Boston.com tells us that:
"At a Stop & Shop supermarket here, one of 550 test sites around the country, customers can get DVDs of the most popular movies -- from Clint Eastwood's hit ''Million Dollar Baby" to ''National Treasure" with Nicolas Cage -- from a pair of cylinder-shaped vending machines at the front of the store.
"The machines belong to Redbox, a company launched by McDonald's Corp. that executives hope could change the video rental industry almost as much as the Golden Arches changed Americans' eating habits.
"For storefront video rental companies like giant Blockbuster Inc., Redbox is the latest competitive headache spawned by the decline of bulky videotape cassettes and the rise of lightweight DVDs. The success of the unheralded start-up Netflix Inc. showed that consumers would rent movies on the Internet and have them delivered by mail. Now Redbox, based in Oak Brook, Ill., will challenge video rental stores by making the process as simple and as cheap as using a Coke machine.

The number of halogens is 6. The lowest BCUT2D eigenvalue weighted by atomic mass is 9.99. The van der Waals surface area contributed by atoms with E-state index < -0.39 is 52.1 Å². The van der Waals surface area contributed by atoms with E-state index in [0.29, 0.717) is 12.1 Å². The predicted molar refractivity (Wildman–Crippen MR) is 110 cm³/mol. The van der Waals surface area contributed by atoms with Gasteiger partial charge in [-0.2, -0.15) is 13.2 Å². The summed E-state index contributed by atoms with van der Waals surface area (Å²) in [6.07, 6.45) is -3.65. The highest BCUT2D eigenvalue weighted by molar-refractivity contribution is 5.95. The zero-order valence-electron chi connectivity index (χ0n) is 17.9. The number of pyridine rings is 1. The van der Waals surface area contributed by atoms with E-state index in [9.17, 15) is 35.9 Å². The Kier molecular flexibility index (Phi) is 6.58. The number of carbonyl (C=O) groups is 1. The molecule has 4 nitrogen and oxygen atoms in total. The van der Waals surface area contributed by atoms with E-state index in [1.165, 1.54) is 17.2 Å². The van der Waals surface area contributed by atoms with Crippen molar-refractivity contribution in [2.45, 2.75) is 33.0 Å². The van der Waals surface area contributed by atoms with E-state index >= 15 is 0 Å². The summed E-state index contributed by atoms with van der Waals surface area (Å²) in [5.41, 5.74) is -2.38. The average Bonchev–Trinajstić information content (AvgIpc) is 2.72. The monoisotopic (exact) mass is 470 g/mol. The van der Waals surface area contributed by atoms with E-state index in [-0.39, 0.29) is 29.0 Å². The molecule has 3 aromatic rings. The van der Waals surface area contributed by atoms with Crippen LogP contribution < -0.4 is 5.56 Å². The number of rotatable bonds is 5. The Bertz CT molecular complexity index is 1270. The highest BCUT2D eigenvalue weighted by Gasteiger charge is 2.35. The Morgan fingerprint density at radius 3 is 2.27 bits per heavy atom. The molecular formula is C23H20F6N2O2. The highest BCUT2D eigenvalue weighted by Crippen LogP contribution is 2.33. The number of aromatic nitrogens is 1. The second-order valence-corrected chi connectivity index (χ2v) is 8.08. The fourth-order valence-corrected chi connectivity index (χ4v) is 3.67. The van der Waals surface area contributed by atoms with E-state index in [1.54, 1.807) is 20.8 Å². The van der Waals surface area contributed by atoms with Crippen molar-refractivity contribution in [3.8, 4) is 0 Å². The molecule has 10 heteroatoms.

"'It's really being seen as another way to make McDonald's convenient and relevant to customers,' said Greg Waring, Redbox senior director of marketing.
"Redbox charges a dollar a day, plus local sales tax. In Connecticut, it comes to $1.06. There's no need to fill out a registration form before renting. All the user needs is a valid credit card. A renter swipes the card and picks the movie using a touch-screen video monitor. The DVD emerges from a slot, packed in a plastic case."
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